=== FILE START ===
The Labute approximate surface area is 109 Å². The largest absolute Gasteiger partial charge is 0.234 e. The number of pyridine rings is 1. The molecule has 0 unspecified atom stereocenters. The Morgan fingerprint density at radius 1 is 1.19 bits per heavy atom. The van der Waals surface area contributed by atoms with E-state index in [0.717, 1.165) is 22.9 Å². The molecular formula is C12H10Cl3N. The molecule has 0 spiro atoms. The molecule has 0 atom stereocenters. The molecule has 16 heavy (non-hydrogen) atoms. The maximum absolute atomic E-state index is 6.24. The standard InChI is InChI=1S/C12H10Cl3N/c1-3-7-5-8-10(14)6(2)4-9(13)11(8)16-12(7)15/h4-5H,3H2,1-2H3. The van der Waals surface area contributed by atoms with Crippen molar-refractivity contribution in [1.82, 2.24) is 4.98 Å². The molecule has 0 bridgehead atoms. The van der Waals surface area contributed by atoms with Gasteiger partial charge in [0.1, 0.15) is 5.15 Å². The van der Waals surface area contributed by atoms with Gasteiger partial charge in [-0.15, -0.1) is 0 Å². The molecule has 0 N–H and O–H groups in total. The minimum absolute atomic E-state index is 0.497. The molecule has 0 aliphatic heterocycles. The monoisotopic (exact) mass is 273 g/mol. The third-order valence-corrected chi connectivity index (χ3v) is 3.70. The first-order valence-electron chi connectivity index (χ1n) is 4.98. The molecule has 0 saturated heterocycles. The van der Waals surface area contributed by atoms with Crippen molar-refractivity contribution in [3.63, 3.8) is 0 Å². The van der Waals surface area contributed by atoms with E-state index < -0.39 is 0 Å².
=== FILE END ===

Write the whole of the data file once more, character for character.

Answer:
The Labute approximate surface area is 109 Å². The largest absolute Gasteiger partial charge is 0.234 e. The number of pyridine rings is 1. The molecule has 0 unspecified atom stereocenters. The Morgan fingerprint density at radius 1 is 1.19 bits per heavy atom. The van der Waals surface area contributed by atoms with E-state index in [0.717, 1.165) is 22.9 Å². The molecular formula is C12H10Cl3N. The molecule has 0 spiro atoms. The molecule has 0 atom stereocenters. The molecule has 16 heavy (non-hydrogen) atoms. The maximum absolute atomic E-state index is 6.24. The standard InChI is InChI=1S/C12H10Cl3N/c1-3-7-5-8-10(14)6(2)4-9(13)11(8)16-12(7)15/h4-5H,3H2,1-2H3. The van der Waals surface area contributed by atoms with Crippen molar-refractivity contribution in [1.82, 2.24) is 4.98 Å². The molecule has 0 bridgehead atoms. The van der Waals surface area contributed by atoms with Gasteiger partial charge in [0.1, 0.15) is 5.15 Å². The van der Waals surface area contributed by atoms with Gasteiger partial charge in [-0.15, -0.1) is 0 Å². The molecule has 0 N–H and O–H groups in total. The minimum absolute atomic E-state index is 0.497. The molecule has 0 aliphatic heterocycles. The monoisotopic (exact) mass is 273 g/mol. The third-order valence-corrected chi connectivity index (χ3v) is 3.70. The first-order valence-electron chi connectivity index (χ1n) is 4.98. The molecule has 0 saturated heterocycles. The van der Waals surface area contributed by atoms with Crippen molar-refractivity contribution in [3.63, 3.8) is 0 Å². The van der Waals surface area contributed by atoms with E-state index < -0.39 is 0 Å².